The third category includes machine learning-based methods. Yao et al. [10] utilized random forests to select features in their proposed methodology. Wang et al. [11] proposed a weighted matrix decomposition (WMD) method for LDA prediction by presetting the weights of different correlation matrices and converting them into low-dimensional matrices. Lan et al. [12] trained a support vector machine (SVM) model to predict potential associations between lncRNAs and diseases by combining multiple biological data. Yu et al. [13] created a predictive model (CFNBC) based on Bayesian classification by unifying the associations among lncRNAs, diseases, and miRNAs. Bayesian classification was used for linear discriminant analysis (LDA) prediction models of collaborative filtering (CFNBC). With the growth of scientific research, there has been an increasing emphasis on neural networks. Neural networks can achieve superior training results by continuously modifying parameters through numerous operations. Recently, graphical neural networks, such as graphical convolutional networks (GCNs) and graphical attention networks (GATs), have been used in bioinformatics research because of their ability to integrate graph topology and node features. To prioritize more relevant neighbors and eliminate noise, they have also developed a bi-interaction aggregator to aggregate representations of similar neighbors. The GBDT-LR [14] model uses two different machine learning methods, gradient boosting decision trees and logistic regression, and combines them. Wu et al. [15] developed the GAMCLDA model, which applies graph convolutional networks to reconstruct graph structures and lncRNA and disease node feature vectors.

These existing methods have achieved satisfactory performance and effectively contributed to the advancement of computational methods for LDA prediction, but the ability of these methods to mine the rich semantic information in heterogeneous graphs composed of lncRNAs and diseases is far from optimal or even satisfactory. Metapaths show strong potential for exploring complex structural and semantic information in heterogeneous networks. Xuan [16] et al. considered that nodes with similar attributes are not only located near the neighborhood of the target node but also located in the region far from the target node. Therefore, they integrated the associations between the nodes, increased global dependencies, and added multiview features of the node pairs. Zhao [17] et al. developed a new framework based on heterogeneous graph attention networks and metapath graph attention networks. They constructed a two-part topological graph of lncRNAs and diseases and used the KNN algorithm to remove noise effects. Inspired by existing studies, we designed a multiple metapath-based hierarchical graph attention network model for lncRNA-disease association prediction. The approach of constructing subgraph aggregation features under multiple types of metapaths is used to obtain information about various relationships between lncRNAs and diseases in both heterogeneous and homogeneous graphs simultaneously for better performance. Our contributions are as follows:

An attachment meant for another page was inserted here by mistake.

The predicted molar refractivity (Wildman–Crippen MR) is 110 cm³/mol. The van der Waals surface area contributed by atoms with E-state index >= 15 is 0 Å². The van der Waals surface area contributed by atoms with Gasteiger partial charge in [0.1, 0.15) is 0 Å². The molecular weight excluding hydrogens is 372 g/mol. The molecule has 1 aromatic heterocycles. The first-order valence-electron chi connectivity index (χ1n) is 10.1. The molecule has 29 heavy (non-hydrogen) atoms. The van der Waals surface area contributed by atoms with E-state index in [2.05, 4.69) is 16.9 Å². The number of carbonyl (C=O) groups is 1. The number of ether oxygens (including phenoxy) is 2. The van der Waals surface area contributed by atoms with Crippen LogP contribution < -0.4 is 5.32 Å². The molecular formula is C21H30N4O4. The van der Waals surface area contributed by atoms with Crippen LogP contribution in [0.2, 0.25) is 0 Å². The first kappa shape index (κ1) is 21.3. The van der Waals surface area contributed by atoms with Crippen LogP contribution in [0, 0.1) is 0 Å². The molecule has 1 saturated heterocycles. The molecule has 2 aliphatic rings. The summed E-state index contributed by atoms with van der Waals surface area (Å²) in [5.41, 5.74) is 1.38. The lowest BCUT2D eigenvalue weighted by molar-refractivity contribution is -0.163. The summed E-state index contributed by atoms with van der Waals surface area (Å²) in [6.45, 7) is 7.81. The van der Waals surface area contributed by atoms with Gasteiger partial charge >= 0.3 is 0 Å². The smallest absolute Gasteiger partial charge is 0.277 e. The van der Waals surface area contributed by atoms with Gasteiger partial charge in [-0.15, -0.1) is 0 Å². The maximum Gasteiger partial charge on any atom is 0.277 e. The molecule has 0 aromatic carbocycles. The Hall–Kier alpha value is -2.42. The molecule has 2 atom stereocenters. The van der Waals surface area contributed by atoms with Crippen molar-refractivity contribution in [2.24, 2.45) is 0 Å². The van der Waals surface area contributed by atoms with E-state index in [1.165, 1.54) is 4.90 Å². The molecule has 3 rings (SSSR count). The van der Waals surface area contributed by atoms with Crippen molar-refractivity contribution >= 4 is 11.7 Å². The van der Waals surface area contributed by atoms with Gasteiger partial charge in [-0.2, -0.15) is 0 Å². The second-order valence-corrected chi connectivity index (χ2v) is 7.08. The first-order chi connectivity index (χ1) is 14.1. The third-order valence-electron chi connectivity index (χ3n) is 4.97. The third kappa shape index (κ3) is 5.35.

1. 1.

    We propose a dual-path feature extraction strategy based on a homogeneous graph and a heterogeneous graph. Subgraph aggregation features of homomorphic and heteromorphic graphs are used to enrich the model input information. The KNN algorithm is used to construct homogeneous subgraphs to reduce computation and denoising. In addition, miRNA information nodes are introduced to construct a ternary heterogeneous network with richer information.

  2. 2.

    Different types of metapaths are constructed. For the heterogeneous graph, the existing metapaths are only paths for lncRNA or disease nodes, i.e., the connecting pathways of other nodes, such as miRNA nodes, are ignored. We learn each homogeneous graph or heterogeneous subgraph of a specific metapath by extracting the paths that lncRNAs or disease nodes reach through different types of nodes using the GAT network. Moreover, in the heterogeneous subgraphs, we adaptively assign weights to the different metapath subgraphs using the attention mechanism to obtain additional semantic information.

Materials and methods


In this study, datasets collected from three studies were used to evaluate the model performance.

Dataset 1: The dataset used in the study by Fu [18] is widely used as a reliable dataset. The main sources are Lnc2Cancer [19], LncRNADisease [20], GeneRIF [21], and starBase v2.0 [22] HMDD v2.0 [23].

Dataset 2: We referred to the dataset screened in Zhou's [24] study. The lncRNAs were integrated from the lncr2cancer v3.0 [25], LncRNADisease v2.0 [26], starBase v2.0 [22] and HMDDv3.2 databases.

Dataset 3: We used the dataset screened by Li et al. [27]. The authors screened relevant records with causal relationships from the HMDDV3.2 database and converted all disease names into standardized names based on the MeSH nomenclature. Finally, 861 lncRNAs, 437 miRNAs, and 432 diseases were obtained.

Model parameter tuning, ablation experiments, and comparisons with the baseline model were performed on dataset 1. Three datasets were used for robustness experiments. The detailed data are shown in Table 1. In this table, LDA represents the association of lncRNAs with diseases, LMA represents the association of lncRNAs with miRNAs, and MDA represents the association of miRNAs with diseases.

Table 1 Dataset information

Flowchart of the MMHGAN model